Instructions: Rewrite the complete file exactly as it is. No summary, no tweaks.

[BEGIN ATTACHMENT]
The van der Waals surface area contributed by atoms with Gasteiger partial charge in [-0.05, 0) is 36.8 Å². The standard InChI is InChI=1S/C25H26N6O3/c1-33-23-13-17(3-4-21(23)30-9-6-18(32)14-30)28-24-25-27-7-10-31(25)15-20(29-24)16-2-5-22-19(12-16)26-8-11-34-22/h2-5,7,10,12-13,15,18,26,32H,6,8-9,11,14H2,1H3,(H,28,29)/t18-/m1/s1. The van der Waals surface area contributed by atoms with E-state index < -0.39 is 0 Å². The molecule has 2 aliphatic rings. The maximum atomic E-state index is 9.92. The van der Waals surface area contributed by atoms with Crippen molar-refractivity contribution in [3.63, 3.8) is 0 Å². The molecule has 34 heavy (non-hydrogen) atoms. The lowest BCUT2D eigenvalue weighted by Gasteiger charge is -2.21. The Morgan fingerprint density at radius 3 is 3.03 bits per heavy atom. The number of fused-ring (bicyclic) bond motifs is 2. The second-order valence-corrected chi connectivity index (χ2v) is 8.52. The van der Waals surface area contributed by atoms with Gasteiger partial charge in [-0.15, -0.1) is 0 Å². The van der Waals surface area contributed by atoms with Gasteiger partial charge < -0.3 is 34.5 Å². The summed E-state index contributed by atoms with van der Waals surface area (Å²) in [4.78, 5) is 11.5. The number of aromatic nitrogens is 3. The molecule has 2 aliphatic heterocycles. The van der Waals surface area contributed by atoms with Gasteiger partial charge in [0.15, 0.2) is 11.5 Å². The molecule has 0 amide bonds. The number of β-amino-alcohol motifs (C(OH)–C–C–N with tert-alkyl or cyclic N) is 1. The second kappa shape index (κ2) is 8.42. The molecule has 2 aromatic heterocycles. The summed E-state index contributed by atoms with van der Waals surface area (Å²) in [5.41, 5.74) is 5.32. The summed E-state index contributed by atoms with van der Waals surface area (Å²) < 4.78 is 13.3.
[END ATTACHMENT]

The van der Waals surface area contributed by atoms with Gasteiger partial charge in [-0.05, 0) is 36.8 Å². The standard InChI is InChI=1S/C25H26N6O3/c1-33-23-13-17(3-4-21(23)30-9-6-18(32)14-30)28-24-25-27-7-10-31(25)15-20(29-24)16-2-5-22-19(12-16)26-8-11-34-22/h2-5,7,10,12-13,15,18,26,32H,6,8-9,11,14H2,1H3,(H,28,29)/t18-/m1/s1. The van der Waals surface area contributed by atoms with E-state index < -0.39 is 0 Å². The molecule has 2 aliphatic rings. The maximum atomic E-state index is 9.92. The van der Waals surface area contributed by atoms with Crippen molar-refractivity contribution in [3.63, 3.8) is 0 Å². The molecule has 34 heavy (non-hydrogen) atoms. The lowest BCUT2D eigenvalue weighted by Gasteiger charge is -2.21. The Morgan fingerprint density at radius 3 is 3.03 bits per heavy atom. The number of fused-ring (bicyclic) bond motifs is 2. The second-order valence-corrected chi connectivity index (χ2v) is 8.52. The van der Waals surface area contributed by atoms with Gasteiger partial charge in [-0.15, -0.1) is 0 Å². The van der Waals surface area contributed by atoms with Gasteiger partial charge < -0.3 is 34.5 Å². The summed E-state index contributed by atoms with van der Waals surface area (Å²) in [4.78, 5) is 11.5. The number of aromatic nitrogens is 3. The molecule has 2 aliphatic heterocycles. The van der Waals surface area contributed by atoms with Gasteiger partial charge in [0.15, 0.2) is 11.5 Å². The molecule has 0 amide bonds. The number of β-amino-alcohol motifs (C(OH)–C–C–N with tert-alkyl or cyclic N) is 1. The second kappa shape index (κ2) is 8.42. The molecule has 2 aromatic heterocycles. The summed E-state index contributed by atoms with van der Waals surface area (Å²) in [5.41, 5.74) is 5.32. The summed E-state index contributed by atoms with van der Waals surface area (Å²) < 4.78 is 13.3.